Death and Twitter

Two days ago I stumbled onto the Twitter account of a friend of a friend, and was surprised to see that her last Tweet (posted 45 minutes before I got there) read:

"Please pray like never before my 2 year old fell in the pool."

I sat and stared at it for a moment, wondering if it was some kind of sick joke. Was it possible that the mother of a drowning (or drowned) child could provide a Twitter update?

Three hours passed, and then she started posting photos to memorialize the child.

Yes, I said three hours. All told, that's about four hours of Twitter downtime, during which her toddler drowned in the family pool. Now, I don't know this person, and so I can't begin to know what she's going through. Maybe her Twitter friends are her community and she's reaching out to them for support. Maybe the only way she's going to get through this is by leaning on them, by clinging to habits that make her feel normal in the face of absurdly abnormal circumstances. Within minutes, a site is put up for donations to the family and a series of mourning Re-Tweets begins. The whole thing takes on the dizzying speed of--well, of Twitter.

Meanwhile in Twitter land, this sequence of events strikes a few other people as strange. Other users start calling for confirmation of the child's death, and this starts an all-out Twitter war, complete with name-calling, accusations of heartlessness, threats, and the removal of the original Tweets of the child's death. The story turns out to be true, but the accusers will not apologize for wanting to simply verify the facts, and then they take it one step further, accusing the mother of being so involved in Twitter that she neglected to notice her child dangerously close to the pool. Emotions run high, and more than ever, 140 characters turns out to be a woefully inadequate amount of space to encompass real emotions like grief, anger, and disbelief. No one will back down. The Twitter moms are out in force, and they are crucifying the original accuser, crying cyberbullying and asking for her to be banned from Twitter. Throughout what is still an unfolding saga, I find myself wondering "Is this any of my business?"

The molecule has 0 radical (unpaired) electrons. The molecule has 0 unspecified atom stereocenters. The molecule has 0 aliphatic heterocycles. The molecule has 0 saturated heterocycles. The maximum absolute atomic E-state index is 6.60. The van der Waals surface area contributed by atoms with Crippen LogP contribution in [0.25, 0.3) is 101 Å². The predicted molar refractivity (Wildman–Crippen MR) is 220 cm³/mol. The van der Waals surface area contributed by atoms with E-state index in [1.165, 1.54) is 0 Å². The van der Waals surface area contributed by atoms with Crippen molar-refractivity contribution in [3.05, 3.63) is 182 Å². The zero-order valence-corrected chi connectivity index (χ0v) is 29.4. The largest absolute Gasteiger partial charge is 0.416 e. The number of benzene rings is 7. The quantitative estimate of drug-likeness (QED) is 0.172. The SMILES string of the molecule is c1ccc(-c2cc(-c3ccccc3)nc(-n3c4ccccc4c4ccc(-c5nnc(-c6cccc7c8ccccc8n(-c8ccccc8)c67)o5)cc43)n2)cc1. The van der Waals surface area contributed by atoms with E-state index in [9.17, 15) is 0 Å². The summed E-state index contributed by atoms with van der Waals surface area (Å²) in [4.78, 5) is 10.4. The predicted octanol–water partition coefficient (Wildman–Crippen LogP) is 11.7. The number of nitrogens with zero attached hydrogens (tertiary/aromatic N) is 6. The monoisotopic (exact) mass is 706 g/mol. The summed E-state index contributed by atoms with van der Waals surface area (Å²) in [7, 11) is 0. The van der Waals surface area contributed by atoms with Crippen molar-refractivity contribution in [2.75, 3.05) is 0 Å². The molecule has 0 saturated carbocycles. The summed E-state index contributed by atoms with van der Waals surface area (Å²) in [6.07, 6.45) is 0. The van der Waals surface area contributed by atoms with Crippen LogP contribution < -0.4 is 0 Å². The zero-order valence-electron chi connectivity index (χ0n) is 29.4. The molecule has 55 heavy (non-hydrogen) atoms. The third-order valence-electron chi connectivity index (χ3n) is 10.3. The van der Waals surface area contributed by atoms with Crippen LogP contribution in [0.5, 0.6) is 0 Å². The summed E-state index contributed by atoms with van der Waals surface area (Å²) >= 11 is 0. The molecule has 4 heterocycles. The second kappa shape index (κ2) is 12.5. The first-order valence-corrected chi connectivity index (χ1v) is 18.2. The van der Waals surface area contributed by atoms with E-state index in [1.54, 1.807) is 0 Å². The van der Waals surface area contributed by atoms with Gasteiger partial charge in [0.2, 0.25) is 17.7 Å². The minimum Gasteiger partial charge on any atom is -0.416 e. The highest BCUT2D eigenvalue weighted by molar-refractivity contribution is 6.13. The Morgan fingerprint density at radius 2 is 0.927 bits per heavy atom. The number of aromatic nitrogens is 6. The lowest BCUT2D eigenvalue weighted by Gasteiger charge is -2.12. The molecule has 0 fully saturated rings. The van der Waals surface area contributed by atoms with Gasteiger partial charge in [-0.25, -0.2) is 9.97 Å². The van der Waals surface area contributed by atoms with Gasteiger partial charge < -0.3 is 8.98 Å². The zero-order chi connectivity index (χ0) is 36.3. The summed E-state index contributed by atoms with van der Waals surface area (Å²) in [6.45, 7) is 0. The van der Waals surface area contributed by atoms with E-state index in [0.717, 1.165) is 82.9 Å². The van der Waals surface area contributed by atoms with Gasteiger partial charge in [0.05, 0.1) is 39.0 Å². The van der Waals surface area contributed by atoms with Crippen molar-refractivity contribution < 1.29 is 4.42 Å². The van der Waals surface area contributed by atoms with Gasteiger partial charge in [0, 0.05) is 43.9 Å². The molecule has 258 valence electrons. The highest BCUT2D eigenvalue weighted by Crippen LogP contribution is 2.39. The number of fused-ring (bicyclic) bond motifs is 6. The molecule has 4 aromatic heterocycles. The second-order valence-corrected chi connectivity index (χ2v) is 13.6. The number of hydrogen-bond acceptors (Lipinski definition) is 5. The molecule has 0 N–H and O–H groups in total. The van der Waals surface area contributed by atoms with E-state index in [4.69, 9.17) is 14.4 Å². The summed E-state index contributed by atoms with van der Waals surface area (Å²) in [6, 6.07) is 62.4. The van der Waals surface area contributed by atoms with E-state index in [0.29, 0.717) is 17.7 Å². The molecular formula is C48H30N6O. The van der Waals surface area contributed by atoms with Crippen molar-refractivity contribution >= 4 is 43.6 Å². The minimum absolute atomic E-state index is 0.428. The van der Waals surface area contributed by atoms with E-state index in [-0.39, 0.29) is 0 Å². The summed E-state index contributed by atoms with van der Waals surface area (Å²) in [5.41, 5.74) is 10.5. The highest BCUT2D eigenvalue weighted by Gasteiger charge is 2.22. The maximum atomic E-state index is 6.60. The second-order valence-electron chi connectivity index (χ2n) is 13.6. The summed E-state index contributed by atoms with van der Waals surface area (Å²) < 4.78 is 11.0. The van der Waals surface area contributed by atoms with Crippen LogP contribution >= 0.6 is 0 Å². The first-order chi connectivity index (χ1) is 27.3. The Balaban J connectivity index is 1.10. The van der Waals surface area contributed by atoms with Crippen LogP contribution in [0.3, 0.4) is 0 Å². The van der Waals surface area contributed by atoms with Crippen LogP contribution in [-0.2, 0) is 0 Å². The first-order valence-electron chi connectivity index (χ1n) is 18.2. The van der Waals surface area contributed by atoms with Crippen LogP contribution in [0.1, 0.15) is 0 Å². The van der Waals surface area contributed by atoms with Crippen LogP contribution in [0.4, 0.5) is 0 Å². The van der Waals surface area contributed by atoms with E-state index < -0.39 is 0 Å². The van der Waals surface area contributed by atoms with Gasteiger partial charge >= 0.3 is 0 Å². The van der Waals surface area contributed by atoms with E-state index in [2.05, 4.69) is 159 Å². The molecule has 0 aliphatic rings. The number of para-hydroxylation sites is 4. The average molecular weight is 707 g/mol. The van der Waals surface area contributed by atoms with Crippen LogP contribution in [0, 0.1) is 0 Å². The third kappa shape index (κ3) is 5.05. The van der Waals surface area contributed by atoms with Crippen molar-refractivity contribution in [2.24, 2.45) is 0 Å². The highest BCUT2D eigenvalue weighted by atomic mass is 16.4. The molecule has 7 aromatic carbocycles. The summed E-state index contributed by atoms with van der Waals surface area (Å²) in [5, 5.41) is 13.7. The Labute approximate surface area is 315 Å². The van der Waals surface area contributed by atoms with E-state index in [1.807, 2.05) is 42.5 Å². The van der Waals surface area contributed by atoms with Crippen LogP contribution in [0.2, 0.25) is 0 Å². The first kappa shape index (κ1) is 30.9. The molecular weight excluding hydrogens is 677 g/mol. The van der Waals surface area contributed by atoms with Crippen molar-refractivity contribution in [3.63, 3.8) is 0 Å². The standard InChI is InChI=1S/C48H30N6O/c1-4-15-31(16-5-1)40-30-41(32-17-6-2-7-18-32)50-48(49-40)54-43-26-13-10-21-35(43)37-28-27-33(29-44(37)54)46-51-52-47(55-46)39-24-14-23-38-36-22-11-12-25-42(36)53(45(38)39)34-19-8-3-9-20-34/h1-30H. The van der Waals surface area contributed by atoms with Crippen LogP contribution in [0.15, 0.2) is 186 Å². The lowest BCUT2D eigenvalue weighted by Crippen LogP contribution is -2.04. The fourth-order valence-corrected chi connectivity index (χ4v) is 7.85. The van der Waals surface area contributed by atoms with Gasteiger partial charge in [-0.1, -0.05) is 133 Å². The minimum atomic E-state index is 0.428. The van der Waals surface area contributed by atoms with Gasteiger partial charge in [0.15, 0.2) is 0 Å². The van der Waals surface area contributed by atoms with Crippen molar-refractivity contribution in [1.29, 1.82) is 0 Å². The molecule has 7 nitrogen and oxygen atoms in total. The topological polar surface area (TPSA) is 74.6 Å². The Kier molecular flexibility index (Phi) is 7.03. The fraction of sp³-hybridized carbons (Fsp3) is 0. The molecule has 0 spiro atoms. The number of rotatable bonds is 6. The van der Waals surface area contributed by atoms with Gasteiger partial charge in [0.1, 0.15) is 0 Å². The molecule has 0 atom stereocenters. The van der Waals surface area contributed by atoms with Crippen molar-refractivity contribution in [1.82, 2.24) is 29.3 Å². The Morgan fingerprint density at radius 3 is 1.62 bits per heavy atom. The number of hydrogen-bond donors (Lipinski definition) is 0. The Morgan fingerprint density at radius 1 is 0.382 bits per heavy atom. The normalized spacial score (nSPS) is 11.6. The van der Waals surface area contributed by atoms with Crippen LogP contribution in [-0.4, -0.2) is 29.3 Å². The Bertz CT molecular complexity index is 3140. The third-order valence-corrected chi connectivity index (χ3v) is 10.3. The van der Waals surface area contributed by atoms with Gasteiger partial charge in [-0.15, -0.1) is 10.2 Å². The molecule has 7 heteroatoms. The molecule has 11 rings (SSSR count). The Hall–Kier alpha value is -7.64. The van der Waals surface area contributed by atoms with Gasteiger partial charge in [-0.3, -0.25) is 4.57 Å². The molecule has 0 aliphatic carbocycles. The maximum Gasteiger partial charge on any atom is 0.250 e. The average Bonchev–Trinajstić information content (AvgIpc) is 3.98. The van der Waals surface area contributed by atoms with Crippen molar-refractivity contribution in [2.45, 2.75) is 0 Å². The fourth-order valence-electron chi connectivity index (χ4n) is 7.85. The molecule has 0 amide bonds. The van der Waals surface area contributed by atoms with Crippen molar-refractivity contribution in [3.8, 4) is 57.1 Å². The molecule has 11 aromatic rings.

Sadly, I've experienced this intersection of death and technology several times, and it always strikes me as clumsy and inappropriate. When my own mother became ill and died suddenly in 2003, I sent a series of "group" type emails because I was too exhausted to keep giving everyone the same update over and over. When she passed away, I sent out one final email that morning, just so people would know. Of course, this was 2003--before Facebook, and Twitter, and the increased immediacy of experience that has us posting pictures of babies mere moments after their births. Because my mother considered too much information about people's private lives to be uncivilized, I know I would not have used these highly public forums to discuss her death. My mother was a big believer in manners, and civility, and giving people in distress a proper amount of space, which I guess is why I can't quite get my head around an open discussion of a two year old's death, right there on Twitter. Call me old-fashioned, but isn't Twitter the place for things like "I burned dinner" or "I'm at a Depeche Mode concert?"

Speaking of technology and death, let's talk about my friend's Nintendo Wii. Earlier this year, my friend's boyfriend took his own life--a tragedy that I will not try to describe out of respect for everyone involved. I will concede that after this horrific event, I was glad that my friend was on Facebook just so she could get moral support from everyone in her network, though I say this with the caveat that she never actually mentioned the death itself or any of the details in this highly public forum.

But, the Wii. The Wii that they bought together, and that he programmed, and that she doesn't know how to change. The Wii that now, when she turns it on, says things like "Edward hasn't worked out in awhile--- you should remind him! " or "It's almost Edward's birthday! Maybe you should throw him a surprise party!" We laugh about this, but it's still sad, like the emails of four now-dead people in my address book that I can't quite bring myself to erase.

The question that keeps occurring to me since I stumbled upon that ill-fated Twitter message, and that I keep coming back to is: is this what happens when the realities of life and death are filtered through (clearly inadequate) technological means? Is immediacy of experience contributing to a total lack of civility?

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